When Electra makes a decision to restart, a minimum 15 months of construction activity lies ahead. Ahead of that will be three months of procurement and recruiting to get supplies and staff in place.

“How it all rolls together is hard to say, 18 months or longer is a good start.” 

“It’s about when we get the money in and how quickly we can reload.

Once the refinery is running, there will be 55 to 60 positions filled, double that with the number of indirect jobs.

He sees their refinery being a huge economic contributor to the area. 

“What remains is a big construction job. I see 120 people on that property for a little over a year installing the equipment and doing a lot of piping and electrical work.”

Mell said they’ll adding skilled trades from Temiskaming Shores, North Bay, Sudbury and Timmins, while looking for a solution to house those contractors coming from further afield. 

“But these are challenges I welcome. Getting back to what we wanted to do is pretty exciting.”

Today’s announcement comes on the heels of a $4 million federal investment earlier this week to Ucore Rare Metals for a Kingston facility that specializes in rare earth element separation technology.

Ottawa’s focus seems to be quickly pivoting from funding the downstream electric vehicle manufacturers and car makers, such Volkswagen and Stellantis, in southern Ontario to now funding the upstream processors.

Mell said government has some catching up to do since 37 battery cell manufacturing plants have been announced across North America.They’ll need a few more refiners like Electra to feed those plants and produce the specialized battery-grade material that's needed.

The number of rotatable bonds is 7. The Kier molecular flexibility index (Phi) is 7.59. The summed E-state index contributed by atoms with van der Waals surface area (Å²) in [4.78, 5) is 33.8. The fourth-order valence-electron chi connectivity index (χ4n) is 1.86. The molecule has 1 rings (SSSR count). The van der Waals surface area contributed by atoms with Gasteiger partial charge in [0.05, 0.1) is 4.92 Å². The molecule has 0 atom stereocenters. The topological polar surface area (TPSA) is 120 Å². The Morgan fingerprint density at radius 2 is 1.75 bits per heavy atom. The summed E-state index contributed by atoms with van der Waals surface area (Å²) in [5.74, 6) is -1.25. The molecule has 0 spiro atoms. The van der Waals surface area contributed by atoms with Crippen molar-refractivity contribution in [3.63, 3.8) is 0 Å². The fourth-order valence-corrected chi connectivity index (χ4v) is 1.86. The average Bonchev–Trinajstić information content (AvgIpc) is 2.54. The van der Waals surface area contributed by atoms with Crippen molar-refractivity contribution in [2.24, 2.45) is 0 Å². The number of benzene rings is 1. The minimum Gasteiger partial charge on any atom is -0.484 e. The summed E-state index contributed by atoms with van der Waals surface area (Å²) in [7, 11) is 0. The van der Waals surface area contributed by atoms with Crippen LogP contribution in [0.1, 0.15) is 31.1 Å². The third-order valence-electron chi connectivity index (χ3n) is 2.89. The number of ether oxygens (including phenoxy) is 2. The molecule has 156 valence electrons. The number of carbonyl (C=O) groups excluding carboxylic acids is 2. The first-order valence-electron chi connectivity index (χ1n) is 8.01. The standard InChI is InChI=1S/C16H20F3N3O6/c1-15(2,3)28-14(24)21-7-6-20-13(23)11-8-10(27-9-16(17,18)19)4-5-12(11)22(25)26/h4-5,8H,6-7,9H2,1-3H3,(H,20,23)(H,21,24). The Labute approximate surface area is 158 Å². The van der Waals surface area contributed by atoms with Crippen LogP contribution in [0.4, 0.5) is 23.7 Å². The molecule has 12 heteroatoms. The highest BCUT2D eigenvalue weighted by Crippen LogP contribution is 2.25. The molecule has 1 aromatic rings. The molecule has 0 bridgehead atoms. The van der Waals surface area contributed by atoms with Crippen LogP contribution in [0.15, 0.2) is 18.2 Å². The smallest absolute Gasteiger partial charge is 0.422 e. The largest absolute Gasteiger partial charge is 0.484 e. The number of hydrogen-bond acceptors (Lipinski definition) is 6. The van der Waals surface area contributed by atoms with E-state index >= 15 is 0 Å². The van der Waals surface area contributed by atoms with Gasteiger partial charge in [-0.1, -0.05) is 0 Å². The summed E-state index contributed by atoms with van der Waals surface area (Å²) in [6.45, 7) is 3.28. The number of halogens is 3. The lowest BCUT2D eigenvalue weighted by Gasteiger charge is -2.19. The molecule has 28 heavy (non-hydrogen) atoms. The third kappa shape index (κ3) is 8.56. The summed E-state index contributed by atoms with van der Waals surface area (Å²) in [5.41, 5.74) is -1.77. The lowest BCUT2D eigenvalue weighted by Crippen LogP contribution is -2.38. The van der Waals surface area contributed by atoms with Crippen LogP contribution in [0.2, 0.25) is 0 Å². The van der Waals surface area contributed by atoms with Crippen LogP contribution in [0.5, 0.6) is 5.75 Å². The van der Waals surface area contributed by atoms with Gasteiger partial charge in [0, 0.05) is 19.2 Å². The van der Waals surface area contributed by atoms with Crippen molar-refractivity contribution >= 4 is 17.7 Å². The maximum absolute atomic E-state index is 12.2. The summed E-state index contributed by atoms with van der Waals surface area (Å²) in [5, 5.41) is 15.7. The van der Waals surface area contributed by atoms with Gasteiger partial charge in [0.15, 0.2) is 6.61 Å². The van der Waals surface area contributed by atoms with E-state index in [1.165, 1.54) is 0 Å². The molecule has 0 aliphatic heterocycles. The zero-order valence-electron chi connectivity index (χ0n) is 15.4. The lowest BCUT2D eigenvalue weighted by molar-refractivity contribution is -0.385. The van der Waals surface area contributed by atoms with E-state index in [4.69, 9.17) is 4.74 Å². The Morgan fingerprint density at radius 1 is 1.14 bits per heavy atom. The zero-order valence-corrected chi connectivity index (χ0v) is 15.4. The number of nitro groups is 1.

But Mell said they’re capable of expanding and boosting cobalt production. By their third year of operation, they have plans to increase from 5,000 tonnes to 6,500.

Electra already has a major customer waiting in the wings.

LG Energy Solution of South Korea, one of the world’s largest electric vehicle battery makers, has a five-year agreement to scoop up 80 per cent of their cobalt production when production starts. Mell said they’ll be no problem selling the remainder.

Electra has also been approached by the Quebec government to establish a second refinery in the port city of Becancour.

“I do feel optimistic that the time is now.” 

Mell said if Electra is successful with those two plants, expansion to the U.S. is a possibility.

One bright spot is the successful piloting of its black mass battery recycling operation at the refinery site.

The company has been fine-tuning its proprietary technology to recover critical metals such as copper, lithium, nickel, cobalt and manganese from shredded battery materials. 

Last year, Electra struck an agreement with the Three Fires Group, a regional Indigenous economic development entity, to source future raw materials from the battery cell plants in southern Ontario. The valuable metals would be shipped north to Temiskaming to convert into a valuable precursor metals to sell back to the market.

On the cobalt production side, Electra will be sourcing a concentrated cobalt hydroxide from the Democratic Republic of Congo (DRC). While the African country has a less-than-stellar reputation for environmental and human rights abuses in mining, Mell said they are sourcing material from the most largest and most responsible operators in-country, most notable companies like Glencore.

The DRC, he said, is easily the global leader in cobalt production in volume, quality and grade, followed by Indonesia. There are sources of cobalt supply in North America, but bringing those into production is at least five years out.